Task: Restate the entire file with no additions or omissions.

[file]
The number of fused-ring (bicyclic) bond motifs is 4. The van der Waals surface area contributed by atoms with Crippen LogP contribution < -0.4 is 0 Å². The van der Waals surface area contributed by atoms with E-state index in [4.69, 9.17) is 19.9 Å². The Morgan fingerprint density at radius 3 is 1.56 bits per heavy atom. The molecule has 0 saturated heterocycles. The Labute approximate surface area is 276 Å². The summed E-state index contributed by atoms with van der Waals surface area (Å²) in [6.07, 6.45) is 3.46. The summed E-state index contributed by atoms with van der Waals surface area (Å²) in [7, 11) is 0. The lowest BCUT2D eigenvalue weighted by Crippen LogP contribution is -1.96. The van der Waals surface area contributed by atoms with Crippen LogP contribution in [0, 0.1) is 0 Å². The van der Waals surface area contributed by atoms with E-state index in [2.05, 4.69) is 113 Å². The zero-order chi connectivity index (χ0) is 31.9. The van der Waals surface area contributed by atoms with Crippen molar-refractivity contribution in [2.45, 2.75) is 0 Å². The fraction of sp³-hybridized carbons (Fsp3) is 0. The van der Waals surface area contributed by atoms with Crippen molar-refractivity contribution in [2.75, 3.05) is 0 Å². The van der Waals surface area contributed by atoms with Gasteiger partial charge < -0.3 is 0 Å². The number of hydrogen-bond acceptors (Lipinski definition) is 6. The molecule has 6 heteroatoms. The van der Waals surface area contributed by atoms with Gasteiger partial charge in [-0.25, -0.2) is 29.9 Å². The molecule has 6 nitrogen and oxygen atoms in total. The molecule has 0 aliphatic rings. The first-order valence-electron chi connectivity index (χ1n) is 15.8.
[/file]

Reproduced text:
The number of fused-ring (bicyclic) bond motifs is 4. The van der Waals surface area contributed by atoms with Crippen LogP contribution < -0.4 is 0 Å². The van der Waals surface area contributed by atoms with E-state index in [4.69, 9.17) is 19.9 Å². The Morgan fingerprint density at radius 3 is 1.56 bits per heavy atom. The molecule has 0 saturated heterocycles. The Labute approximate surface area is 276 Å². The summed E-state index contributed by atoms with van der Waals surface area (Å²) in [6.07, 6.45) is 3.46. The summed E-state index contributed by atoms with van der Waals surface area (Å²) in [7, 11) is 0. The lowest BCUT2D eigenvalue weighted by Crippen LogP contribution is -1.96. The van der Waals surface area contributed by atoms with Crippen LogP contribution in [0, 0.1) is 0 Å². The van der Waals surface area contributed by atoms with E-state index in [2.05, 4.69) is 113 Å². The zero-order chi connectivity index (χ0) is 31.9. The van der Waals surface area contributed by atoms with Crippen molar-refractivity contribution in [2.45, 2.75) is 0 Å². The fraction of sp³-hybridized carbons (Fsp3) is 0. The van der Waals surface area contributed by atoms with Crippen molar-refractivity contribution in [2.75, 3.05) is 0 Å². The van der Waals surface area contributed by atoms with Gasteiger partial charge < -0.3 is 0 Å². The number of hydrogen-bond acceptors (Lipinski definition) is 6. The molecule has 6 heteroatoms. The van der Waals surface area contributed by atoms with Gasteiger partial charge in [-0.25, -0.2) is 29.9 Å². The molecule has 6 nitrogen and oxygen atoms in total. The molecule has 0 aliphatic rings. The first-order valence-electron chi connectivity index (χ1n) is 15.8.